It has been a very busy offseason for the New York Jets, who made another blockbuster trade Sunday by acquiring troubled wide receiver Santonio Holmes from the Pittsburgh Steelers for a fifth-round pick in this next week's draft.
Holmes is facing a civil suit by a woman who accused him of throwing a glass at her in an Orlando, Fla., night club (another man has come forward and confessed that he threw the glass). Holmes already had been arrested and suspended for a game for possession of marijuana in 2008, so the latest incident must have pushed the Steelers over the edge. ESPN is reporting that Holmes will be suspended for the first four games this upcoming season for violating the league's substance abuse policy.
Even if he's suspended for a few games, the Jets got a talented receiver and gave up very little in exchange. It also works financially for them as Holmes is due to make $755,000 this year. He'll be a free agent at the end of the season, but the Jets will deal with that when the time comes.
Holmes emerged as the Steelers' top receiver in his fourth season, setting career highs in catches (79) and yards (1,248). He is best remembered for his spectacular toe-tapping touchdown catch in the back of the end zone that won Super Bowl XLIII for the Steelers and earned him the game's MVP award (By the way, he admitted a few days before the game that he sold drugs as a youth).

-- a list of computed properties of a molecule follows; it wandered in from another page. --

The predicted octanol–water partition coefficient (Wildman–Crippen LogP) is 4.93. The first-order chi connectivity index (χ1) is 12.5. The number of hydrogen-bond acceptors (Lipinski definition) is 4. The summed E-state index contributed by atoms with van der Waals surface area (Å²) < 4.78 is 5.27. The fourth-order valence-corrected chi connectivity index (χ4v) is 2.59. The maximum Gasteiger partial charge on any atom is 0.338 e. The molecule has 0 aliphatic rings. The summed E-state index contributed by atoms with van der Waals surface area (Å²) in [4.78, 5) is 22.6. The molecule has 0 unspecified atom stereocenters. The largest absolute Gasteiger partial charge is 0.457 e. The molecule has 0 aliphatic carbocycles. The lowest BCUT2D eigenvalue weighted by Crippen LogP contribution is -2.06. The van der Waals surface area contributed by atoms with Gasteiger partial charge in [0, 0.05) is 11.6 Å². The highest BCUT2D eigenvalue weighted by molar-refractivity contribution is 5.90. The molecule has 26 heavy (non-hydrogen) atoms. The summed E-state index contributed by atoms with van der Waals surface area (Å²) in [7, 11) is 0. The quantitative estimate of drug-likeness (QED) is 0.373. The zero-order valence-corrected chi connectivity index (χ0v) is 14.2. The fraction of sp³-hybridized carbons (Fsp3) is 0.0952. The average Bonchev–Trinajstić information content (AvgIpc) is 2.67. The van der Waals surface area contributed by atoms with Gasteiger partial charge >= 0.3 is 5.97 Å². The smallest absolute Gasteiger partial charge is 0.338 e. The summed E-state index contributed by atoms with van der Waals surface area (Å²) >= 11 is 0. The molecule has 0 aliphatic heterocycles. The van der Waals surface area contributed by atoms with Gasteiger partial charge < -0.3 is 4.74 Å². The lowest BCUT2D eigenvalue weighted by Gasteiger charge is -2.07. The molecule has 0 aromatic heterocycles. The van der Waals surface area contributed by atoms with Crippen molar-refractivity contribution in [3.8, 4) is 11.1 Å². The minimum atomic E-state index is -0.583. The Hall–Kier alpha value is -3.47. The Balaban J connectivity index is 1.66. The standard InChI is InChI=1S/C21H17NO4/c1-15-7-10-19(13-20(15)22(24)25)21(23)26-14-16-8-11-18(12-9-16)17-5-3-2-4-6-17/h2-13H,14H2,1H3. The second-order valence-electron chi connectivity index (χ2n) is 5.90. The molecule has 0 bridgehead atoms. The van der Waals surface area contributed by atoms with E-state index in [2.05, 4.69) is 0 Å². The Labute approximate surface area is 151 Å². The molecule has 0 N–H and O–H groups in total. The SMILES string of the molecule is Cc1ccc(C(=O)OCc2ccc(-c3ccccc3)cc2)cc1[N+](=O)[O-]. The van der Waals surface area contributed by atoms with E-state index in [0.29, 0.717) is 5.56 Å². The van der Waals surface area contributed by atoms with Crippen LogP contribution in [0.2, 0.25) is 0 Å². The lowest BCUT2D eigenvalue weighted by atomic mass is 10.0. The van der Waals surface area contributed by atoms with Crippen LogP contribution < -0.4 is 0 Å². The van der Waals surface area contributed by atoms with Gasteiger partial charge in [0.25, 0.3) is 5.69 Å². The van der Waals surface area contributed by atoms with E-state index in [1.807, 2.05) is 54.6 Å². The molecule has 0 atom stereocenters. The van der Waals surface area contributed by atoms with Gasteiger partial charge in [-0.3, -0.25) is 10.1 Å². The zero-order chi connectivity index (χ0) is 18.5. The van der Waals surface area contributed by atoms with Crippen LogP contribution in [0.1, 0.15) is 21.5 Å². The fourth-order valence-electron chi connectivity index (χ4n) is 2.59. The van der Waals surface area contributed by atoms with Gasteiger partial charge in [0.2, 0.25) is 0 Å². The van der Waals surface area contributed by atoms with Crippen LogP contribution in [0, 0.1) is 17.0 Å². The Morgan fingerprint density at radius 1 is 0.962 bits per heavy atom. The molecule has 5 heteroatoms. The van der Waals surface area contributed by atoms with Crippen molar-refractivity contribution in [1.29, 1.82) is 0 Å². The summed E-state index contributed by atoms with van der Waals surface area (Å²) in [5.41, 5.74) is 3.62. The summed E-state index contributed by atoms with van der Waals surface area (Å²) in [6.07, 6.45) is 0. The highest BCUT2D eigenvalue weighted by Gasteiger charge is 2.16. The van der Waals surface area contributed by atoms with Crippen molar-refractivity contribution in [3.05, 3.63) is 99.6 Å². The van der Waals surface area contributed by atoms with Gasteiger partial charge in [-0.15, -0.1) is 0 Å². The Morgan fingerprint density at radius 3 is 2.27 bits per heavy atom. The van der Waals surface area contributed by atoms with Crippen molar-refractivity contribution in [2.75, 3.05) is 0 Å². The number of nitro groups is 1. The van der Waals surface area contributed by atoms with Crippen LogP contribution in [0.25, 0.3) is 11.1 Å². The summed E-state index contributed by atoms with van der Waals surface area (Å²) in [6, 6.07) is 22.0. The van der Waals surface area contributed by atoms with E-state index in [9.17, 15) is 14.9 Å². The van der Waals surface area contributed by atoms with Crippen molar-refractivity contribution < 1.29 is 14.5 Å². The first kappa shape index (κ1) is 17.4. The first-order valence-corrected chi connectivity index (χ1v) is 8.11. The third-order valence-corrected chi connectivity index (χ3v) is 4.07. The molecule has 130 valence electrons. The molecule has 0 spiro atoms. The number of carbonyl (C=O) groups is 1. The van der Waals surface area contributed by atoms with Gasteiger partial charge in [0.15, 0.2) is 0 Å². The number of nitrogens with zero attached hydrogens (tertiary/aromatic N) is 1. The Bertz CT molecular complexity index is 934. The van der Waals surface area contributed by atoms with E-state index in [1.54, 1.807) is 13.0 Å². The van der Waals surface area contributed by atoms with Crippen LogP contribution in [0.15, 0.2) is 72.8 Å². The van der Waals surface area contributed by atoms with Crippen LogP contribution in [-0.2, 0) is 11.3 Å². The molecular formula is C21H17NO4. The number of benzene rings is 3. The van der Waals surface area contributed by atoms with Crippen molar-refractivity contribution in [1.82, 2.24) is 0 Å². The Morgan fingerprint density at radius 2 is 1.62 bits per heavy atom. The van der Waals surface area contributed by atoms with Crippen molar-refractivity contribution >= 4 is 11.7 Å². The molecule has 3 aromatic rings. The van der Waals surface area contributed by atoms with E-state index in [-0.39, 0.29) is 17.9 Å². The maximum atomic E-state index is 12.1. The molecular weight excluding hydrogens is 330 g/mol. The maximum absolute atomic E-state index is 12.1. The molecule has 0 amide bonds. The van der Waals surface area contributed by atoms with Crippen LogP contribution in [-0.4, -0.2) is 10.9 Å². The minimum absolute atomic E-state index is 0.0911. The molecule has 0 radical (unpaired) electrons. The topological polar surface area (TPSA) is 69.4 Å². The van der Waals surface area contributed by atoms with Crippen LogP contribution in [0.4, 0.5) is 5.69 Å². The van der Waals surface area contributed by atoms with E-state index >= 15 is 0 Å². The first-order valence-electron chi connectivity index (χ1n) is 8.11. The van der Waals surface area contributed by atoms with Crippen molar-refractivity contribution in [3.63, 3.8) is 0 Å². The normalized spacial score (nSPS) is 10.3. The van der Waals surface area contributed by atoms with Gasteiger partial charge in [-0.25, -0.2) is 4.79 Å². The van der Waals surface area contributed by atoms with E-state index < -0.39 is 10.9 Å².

The Steelers may now be forced to take a receiver in the first round. They drafted slot receiver Mike Wallace last year and brought back Antwaan Randle-El, a former Steelers starter who spent the past three years in Washington. But neither can be counted on to be the consistent big-play man opposite venerable possession receiver Hines Ward.
As for the Jets, which addressed the defense by trading for San Diego cornerback Antonio Cromartie and bolstered their backfield with the signing of LaDainian Tomlinson. Now they have Holmes, who joins a good-looking receiving corps that already includes Braylon Edwards, Jerricho Cotchery, David Clowney, Brad Smith and tight end Dustin Keller.